The following example essay on “Gambling With the Future” is an analysis of a literary work by Purich Publishing. The book briefly compares the native gambling institutions of Canada to that of the United States.
The history of the social and economic impoverishment of aborigines of North America in general and Canada in particular is fairly well documented. But the effect of European colonization and settlements in Canada has had a destructive effect on aboriginal gaming and gambling as well. This latter aspect of the history of aboriginal life under European rule has not attracted the attention of scholars and researchers in the past.
Yale Belanger attempts to fill this void by carrying out a detailed and systematic study of the subject. This book is an important contribution to the relatively small collection of Canadian literature pertaining to the aborigines. As a result, it could be invaluable for students, historians, government officials, policy makers, social activists, etc. What emerges is that the course taken by the gambling industry in these two countries is culturally and politically quite different in spite of their many historical similarities.
The author adopts a very thorough and methodical approach in writing this book. For example, he refers to a wide range of already published scholarship to provide evidence in support of this arguments. The author focuses on the origins and subsequent evolution of high-stakes gambling among certain indigenous communities in Canada. Through this, he extrapolates the effect on the entire native Canadian population. This method may work for scientific research, but in the realm of social studies it is not robust.
It is in this area that the author can make further improvements.
Yale Belanger covers several important themes in this book. One of the themes is the relation of Canadian Aboriginal gaming industry on the rest of the Canadian economy. An interesting fact that emerges from the analysis is the strong dependence of the economies of local communities on the aboriginal gaming industry, for the latter usually employs non-aboriginal management teams and also attracts many non-aboriginal customers and patrons. Hence, Aboriginal gaming and gambling in Canada cannot be studied in the absence of the larger socio-political context.
The other major theme of the book is the changes that took place in Aboriginal gaming before and after European colonization of North America. Irrespective of the prevailing view of aboriginal gambling as something that is original and traditional, there has been many changes effected by the dominant European culture.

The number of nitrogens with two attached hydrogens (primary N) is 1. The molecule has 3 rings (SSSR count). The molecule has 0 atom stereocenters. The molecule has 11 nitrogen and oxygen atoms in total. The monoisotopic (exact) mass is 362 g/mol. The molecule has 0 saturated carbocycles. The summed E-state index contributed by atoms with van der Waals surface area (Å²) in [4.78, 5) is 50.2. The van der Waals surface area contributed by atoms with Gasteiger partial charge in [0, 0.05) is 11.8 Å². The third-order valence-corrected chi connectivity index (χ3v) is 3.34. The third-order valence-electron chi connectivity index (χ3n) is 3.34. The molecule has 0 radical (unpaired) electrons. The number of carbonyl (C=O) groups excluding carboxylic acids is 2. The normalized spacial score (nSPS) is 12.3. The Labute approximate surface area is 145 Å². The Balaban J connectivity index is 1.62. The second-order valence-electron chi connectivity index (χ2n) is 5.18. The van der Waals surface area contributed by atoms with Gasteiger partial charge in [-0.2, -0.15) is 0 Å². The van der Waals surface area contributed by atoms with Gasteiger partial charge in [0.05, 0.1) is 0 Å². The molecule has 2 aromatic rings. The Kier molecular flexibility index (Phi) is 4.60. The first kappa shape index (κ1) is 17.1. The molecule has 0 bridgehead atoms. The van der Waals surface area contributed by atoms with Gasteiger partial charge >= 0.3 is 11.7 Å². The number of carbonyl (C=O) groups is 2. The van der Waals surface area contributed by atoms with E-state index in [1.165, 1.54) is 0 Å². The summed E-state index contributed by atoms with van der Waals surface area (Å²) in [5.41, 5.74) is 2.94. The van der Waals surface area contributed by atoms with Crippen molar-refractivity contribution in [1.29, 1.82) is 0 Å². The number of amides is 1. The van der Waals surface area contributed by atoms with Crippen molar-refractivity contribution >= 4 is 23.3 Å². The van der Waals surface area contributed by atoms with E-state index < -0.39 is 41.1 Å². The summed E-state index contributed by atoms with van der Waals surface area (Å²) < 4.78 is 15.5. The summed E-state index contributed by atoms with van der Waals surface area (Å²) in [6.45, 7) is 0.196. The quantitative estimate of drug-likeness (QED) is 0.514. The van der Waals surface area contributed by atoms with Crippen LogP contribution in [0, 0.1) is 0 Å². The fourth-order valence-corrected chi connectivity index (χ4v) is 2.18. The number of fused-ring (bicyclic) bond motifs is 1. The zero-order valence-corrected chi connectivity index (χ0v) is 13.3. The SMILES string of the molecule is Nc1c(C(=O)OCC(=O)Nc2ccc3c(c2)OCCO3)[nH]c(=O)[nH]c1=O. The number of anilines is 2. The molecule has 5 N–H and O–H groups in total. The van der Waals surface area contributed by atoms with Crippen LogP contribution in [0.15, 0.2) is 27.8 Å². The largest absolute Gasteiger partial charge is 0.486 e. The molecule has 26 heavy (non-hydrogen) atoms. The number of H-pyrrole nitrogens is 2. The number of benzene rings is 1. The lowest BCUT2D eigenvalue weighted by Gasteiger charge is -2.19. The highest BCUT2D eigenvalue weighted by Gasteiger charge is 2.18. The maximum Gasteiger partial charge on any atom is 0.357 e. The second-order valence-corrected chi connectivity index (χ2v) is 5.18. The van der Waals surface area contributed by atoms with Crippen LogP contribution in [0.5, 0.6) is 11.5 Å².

The challenges faced by the aboriginal gambling institutions is also a theme of the book. The author seems to paint a pessimistic picture of the future of aboriginal gambling in Canada.
The evidence provided by Yale Belanger largely comes from reputed sources of already published works. While there are merits to this approach, there is always the danger that some of these sources were partially propagandist, aiming to spread one particular viewpoint on the subject to the neglect of the others. For this reason, one wishes that the author could have incorporated more first hand research in the writing of the book.
The author also peruses government records pertaining to native Indian legislation and discusses their implication on the gambling industry. Considerable space is also devoted to native American political participation and the political changes enforced as a result. Even today, the native Indian community is very vocal in its claims for equal rights and special privileges as citizens of the modern Canadian democracy, the evidence for which is gathered from daily newspapers and weekly magazines. This aspect of the blending of traditionality and modernity is what makes the study of the gambling institutions all the more interesting.
In the final analysis, the book is a commendable work of scholarship. Given that the author had to make the most of a select number of previously published research on the subject, ‘Gambling with the Future’ is indeed a well put-together book. The book is not just about documenting history, it is also about the prospects in the future. For example, in the concluding chapter of the book, Belanger raises some legitimate concerns regarding the future of native casinos and gambling centers, which could have serious consequences to a whole array of other industries and institutions. In this way, the book can serve useful guidance for policy makers in Canada to chart a fair and just future for the indigenous gambling industry in Canada.
Coming to the drawbacks, the book at times focuses on the examples of a few native casinos and draws broad conclusions based on them. Such conclusions are not usually accurate as the native casinos and gambling centers across Canada, and for that matter across North America are quite diverse in terms of their quality, feel and organization.